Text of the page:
Market Insight

Sky launches satellite TV alternative in Austria with Sky X

March 06, 2019  | Subscribers Only

Max Signorelli Max Signorelli Research Analyst – Home Entertainment, IHS Markit

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European pay TV group Sky has launched a new standalone virtual pay TV service in Austria. Sky X provides access to live TV channels across all genres as well as on-demand content, dependant on the subscription tier chosen.

At launch, Sky X offers three tiers for either Sky Movies, Sport or a combination package priced at €19.99 (with a 14-day free trial), €24.99 and €34.99 per month respectively. As well as Sky’s own channels, all packages provide access to free TV channels from the likes of ORF and RTL, as well as pay channels such as Discovery, Fox and Cartoon Network. In accordance with EU regulation, Sky X is accessible for Austrian subscribers throughout European Union member states to watch for up to 30 days.

Sky X is accessible via PC and Mac, Android and iOS apps as well as through LG and Samsung smart TVs and PlayStation 4. Furthermore, Sky are offering their plug-and-play Sky X Streaming Box for a one-time payment of €49.99, or €19.99 if purchased in conjunction with the combination Sky X package.

Our analysis

The latest launch in Sky’s ongoing OTT expansion strategy delves far further into the world of virtual pay TV than its Sky Ticket and Now TV brands currently active across Sky’s markets in Europe. These services offer tiered access to either library content or specific Sky and third-party channels, as opposed to a full pay TV package. In Austria, Sky Ticket continues to operate and is likely to continue to do so owing to this variance in offerings. Such an expansion of Sky’s virtual pay TV portfolio is a significant change as their OTT packages begin to compete directly with traditional pay TV packages. What sets these OTT offers apart from pay TV offerings is the lack of contractual commitment, with customers able to cancel services monthly, without having to commit for 12-24 months.

With the launch of Sky X, Sky becomes one of the first operators in Europe to offer a standalone virtual pay TV package with a scale of content comparable to pay TV services – blurring the lines between what is expected from OTT and pay TV services. One of the few major competitors in the Austrian OTT market is incumbent telco A1, which offers its recently revamped A1 Xplore TV package. However, this package is bundled exclusively to A1’s mobile customers, and offers far fewer channels, both premium and otherwise. Despite this apparent lack of direct competition, IHS Markit believes that uptake will be slow, due to the relative expense of Sky X, both compared to OTT and to the pay TV market, where willingness to spend remains fairly low. Pay TV penetration in Austria is close to 52%, while ARPU in Austria is currently under €25 per month – and in fact closer to €20 without taking Sky into account. On this basis, the pricing of Sky X would appear to target a higher tier of audience, which in Austria consists primarily of Sky’s customers, both direct via satellite and on cable/IPTV on a third-party basis. As a result, the cost of Sky X may rule out the service winning over Austrian customers using free TV or basic cable services only. However, on the other hand, the convenience of being able to access Sky’s premium content without the requirement of a satellite dish or a cable/IPTV connection may work in Sky X’s favour, since it presents a more flexible alternative to DTH for Sky customers. A switch to OTT based virtual pay TV services also provides cost savings - both to the consumer in terms of installation costs, and Sky in respect to fees to satellite providers such as Astra.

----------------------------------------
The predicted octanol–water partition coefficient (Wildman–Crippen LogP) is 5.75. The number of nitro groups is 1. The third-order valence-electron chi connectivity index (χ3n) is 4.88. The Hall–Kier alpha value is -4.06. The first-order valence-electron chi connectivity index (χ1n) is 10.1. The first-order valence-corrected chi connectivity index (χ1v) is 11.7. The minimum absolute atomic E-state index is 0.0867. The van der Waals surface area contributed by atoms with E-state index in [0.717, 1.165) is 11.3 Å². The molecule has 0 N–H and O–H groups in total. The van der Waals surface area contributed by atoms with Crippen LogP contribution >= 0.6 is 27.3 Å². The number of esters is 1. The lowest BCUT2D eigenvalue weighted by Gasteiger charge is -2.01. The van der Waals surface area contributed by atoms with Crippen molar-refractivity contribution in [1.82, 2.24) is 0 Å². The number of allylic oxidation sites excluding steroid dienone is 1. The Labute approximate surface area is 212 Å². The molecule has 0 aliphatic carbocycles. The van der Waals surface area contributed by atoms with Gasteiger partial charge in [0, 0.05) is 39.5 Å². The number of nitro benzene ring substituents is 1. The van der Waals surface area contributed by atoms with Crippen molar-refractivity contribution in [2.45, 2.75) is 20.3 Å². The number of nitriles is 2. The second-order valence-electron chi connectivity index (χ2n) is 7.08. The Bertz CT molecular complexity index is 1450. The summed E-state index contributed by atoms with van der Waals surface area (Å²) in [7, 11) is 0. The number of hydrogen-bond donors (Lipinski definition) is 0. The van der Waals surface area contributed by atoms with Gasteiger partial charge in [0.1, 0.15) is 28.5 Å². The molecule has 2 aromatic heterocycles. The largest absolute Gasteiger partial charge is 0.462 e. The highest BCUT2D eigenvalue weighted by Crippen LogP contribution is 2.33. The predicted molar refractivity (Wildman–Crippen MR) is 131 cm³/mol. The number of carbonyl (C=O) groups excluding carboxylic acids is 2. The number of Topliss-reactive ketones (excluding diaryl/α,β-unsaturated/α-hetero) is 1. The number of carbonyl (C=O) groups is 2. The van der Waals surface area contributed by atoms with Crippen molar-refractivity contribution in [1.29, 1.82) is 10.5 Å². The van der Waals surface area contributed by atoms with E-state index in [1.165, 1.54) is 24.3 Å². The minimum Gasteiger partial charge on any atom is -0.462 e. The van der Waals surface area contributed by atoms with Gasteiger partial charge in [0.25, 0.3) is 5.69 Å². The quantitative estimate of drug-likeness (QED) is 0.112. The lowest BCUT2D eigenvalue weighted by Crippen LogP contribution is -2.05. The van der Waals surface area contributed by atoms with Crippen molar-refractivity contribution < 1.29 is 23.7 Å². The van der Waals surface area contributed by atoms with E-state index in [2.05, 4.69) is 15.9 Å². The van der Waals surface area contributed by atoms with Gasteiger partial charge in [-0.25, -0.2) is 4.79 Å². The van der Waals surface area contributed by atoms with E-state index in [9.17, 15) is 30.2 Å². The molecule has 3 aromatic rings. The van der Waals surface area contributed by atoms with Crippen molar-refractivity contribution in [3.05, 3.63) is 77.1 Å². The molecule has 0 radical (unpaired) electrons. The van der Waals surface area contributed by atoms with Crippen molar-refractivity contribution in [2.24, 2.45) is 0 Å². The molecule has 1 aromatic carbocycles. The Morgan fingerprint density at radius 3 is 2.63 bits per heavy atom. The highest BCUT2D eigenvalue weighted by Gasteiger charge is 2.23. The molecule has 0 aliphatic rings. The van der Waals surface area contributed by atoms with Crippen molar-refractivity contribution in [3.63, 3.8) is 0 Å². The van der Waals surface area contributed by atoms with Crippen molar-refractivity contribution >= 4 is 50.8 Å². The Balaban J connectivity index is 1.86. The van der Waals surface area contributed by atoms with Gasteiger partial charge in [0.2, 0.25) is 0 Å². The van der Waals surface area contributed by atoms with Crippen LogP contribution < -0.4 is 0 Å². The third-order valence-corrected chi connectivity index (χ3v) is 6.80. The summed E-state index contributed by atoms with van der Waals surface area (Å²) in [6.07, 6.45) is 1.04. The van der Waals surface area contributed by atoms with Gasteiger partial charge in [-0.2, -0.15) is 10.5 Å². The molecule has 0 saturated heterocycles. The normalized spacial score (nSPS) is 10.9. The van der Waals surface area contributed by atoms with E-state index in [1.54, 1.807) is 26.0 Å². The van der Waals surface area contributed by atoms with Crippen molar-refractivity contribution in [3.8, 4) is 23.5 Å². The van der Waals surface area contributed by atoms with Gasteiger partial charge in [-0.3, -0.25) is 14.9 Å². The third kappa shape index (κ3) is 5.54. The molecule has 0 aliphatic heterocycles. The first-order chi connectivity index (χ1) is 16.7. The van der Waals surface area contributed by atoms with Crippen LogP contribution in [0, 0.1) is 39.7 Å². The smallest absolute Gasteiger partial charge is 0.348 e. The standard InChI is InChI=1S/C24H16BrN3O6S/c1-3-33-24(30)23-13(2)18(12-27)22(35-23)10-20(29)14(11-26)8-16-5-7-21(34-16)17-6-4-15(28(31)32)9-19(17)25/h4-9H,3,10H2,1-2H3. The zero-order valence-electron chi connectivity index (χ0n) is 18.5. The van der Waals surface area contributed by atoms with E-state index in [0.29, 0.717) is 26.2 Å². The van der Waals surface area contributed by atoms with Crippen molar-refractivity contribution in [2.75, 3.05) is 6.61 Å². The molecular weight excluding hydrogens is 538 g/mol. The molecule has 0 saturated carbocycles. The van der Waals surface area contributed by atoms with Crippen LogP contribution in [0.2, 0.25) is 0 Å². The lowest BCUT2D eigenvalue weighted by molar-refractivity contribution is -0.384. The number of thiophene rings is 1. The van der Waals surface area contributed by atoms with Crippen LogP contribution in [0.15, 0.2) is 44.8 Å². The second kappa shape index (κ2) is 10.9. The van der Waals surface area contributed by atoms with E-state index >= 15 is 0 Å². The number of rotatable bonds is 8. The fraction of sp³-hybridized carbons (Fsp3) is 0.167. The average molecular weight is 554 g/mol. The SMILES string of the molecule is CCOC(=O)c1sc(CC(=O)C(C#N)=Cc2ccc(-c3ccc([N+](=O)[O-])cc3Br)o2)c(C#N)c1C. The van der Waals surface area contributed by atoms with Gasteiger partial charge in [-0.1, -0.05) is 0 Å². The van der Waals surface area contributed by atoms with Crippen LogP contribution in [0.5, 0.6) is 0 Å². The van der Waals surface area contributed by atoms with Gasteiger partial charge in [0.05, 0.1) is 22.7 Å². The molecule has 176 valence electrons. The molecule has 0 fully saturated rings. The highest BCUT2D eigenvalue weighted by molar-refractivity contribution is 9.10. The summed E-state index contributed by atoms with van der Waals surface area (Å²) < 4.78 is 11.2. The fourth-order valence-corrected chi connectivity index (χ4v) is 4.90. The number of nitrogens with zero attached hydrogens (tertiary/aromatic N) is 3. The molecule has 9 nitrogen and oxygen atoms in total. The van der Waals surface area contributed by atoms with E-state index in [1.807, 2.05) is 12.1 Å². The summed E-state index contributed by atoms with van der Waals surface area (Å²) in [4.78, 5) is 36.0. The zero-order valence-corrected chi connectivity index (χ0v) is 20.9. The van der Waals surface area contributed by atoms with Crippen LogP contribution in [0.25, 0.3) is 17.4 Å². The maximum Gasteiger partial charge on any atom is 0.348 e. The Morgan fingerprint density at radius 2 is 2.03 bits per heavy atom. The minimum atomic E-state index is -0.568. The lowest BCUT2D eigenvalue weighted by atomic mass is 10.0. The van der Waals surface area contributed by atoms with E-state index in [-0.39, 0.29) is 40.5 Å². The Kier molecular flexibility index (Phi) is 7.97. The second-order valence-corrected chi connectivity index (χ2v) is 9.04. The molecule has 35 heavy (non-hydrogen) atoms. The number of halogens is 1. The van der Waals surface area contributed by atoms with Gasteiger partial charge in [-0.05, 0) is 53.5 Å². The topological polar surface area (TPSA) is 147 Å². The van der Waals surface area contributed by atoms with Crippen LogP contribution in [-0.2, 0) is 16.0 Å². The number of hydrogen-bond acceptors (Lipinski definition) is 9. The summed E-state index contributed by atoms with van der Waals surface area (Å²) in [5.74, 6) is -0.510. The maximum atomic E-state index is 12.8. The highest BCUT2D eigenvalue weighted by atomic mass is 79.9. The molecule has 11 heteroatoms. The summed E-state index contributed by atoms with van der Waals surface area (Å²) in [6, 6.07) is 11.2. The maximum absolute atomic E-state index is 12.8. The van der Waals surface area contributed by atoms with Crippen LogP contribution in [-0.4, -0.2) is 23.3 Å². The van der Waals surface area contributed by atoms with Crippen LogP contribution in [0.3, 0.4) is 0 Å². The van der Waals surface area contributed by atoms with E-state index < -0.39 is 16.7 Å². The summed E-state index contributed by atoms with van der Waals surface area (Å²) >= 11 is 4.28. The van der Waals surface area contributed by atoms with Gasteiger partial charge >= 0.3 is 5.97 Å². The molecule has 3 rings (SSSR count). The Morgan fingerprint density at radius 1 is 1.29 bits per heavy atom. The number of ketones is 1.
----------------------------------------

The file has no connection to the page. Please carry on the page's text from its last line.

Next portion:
As Sky’s smallest market for both pay TV and OTT, the launch of Sky X in Austria can be seen as a proving ground for Sky’s fully-fledged TV services in an OTT context. The timescale for such an offer being rolled out in other markets is currently unclear, with challenges likely to vary from market-to-market. For instance, outside of Sky Deutschland's current subscriber base, the abundance of virtual pay TV services in Germany may prove difficult. In the UK, Italy or Ireland however, where pay TV ARPUs are higher and fewer services of Sky X’s ilk exist, there is potential for Sky to win over a new generation of TV subscribers, or provide existing DTH customers with a more convenient alternative. 

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